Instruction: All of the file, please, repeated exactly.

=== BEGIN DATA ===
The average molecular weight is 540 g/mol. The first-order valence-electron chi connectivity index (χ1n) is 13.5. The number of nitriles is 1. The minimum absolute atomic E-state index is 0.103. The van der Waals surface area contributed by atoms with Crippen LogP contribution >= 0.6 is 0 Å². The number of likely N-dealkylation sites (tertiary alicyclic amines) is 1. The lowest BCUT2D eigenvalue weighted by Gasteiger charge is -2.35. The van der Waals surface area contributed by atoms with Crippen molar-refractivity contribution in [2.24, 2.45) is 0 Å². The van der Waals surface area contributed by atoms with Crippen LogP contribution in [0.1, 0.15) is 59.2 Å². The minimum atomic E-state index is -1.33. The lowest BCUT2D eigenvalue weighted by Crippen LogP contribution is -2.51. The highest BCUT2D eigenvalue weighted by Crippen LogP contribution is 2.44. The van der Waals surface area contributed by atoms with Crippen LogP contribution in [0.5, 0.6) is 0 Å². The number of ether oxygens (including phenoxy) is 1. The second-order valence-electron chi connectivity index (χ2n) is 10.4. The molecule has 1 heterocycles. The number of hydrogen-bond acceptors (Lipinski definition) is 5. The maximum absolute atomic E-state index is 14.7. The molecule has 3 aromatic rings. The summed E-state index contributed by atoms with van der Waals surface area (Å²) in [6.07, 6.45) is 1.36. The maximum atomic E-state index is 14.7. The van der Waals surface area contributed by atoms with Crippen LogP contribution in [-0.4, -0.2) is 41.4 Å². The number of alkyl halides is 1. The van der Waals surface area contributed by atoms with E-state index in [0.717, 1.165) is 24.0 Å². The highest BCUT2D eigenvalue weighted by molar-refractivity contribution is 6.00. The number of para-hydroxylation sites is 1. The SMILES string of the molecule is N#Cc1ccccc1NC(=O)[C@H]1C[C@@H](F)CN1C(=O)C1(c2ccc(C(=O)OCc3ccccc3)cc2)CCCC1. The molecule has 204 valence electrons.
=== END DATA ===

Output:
The average molecular weight is 540 g/mol. The first-order valence-electron chi connectivity index (χ1n) is 13.5. The number of nitriles is 1. The minimum absolute atomic E-state index is 0.103. The van der Waals surface area contributed by atoms with Crippen LogP contribution >= 0.6 is 0 Å². The number of likely N-dealkylation sites (tertiary alicyclic amines) is 1. The lowest BCUT2D eigenvalue weighted by Gasteiger charge is -2.35. The van der Waals surface area contributed by atoms with Crippen molar-refractivity contribution in [2.24, 2.45) is 0 Å². The van der Waals surface area contributed by atoms with Crippen LogP contribution in [0.1, 0.15) is 59.2 Å². The minimum atomic E-state index is -1.33. The lowest BCUT2D eigenvalue weighted by Crippen LogP contribution is -2.51. The highest BCUT2D eigenvalue weighted by Crippen LogP contribution is 2.44. The van der Waals surface area contributed by atoms with Crippen LogP contribution in [0.5, 0.6) is 0 Å². The number of ether oxygens (including phenoxy) is 1. The second-order valence-electron chi connectivity index (χ2n) is 10.4. The molecule has 1 heterocycles. The number of hydrogen-bond acceptors (Lipinski definition) is 5. The maximum absolute atomic E-state index is 14.7. The molecule has 3 aromatic rings. The summed E-state index contributed by atoms with van der Waals surface area (Å²) in [6.07, 6.45) is 1.36. The maximum atomic E-state index is 14.7. The van der Waals surface area contributed by atoms with Crippen LogP contribution in [-0.4, -0.2) is 41.4 Å². The number of alkyl halides is 1. The van der Waals surface area contributed by atoms with E-state index in [0.717, 1.165) is 24.0 Å². The highest BCUT2D eigenvalue weighted by molar-refractivity contribution is 6.00. The number of para-hydroxylation sites is 1. The SMILES string of the molecule is N#Cc1ccccc1NC(=O)[C@H]1C[C@@H](F)CN1C(=O)C1(c2ccc(C(=O)OCc3ccccc3)cc2)CCCC1. The molecule has 204 valence electrons.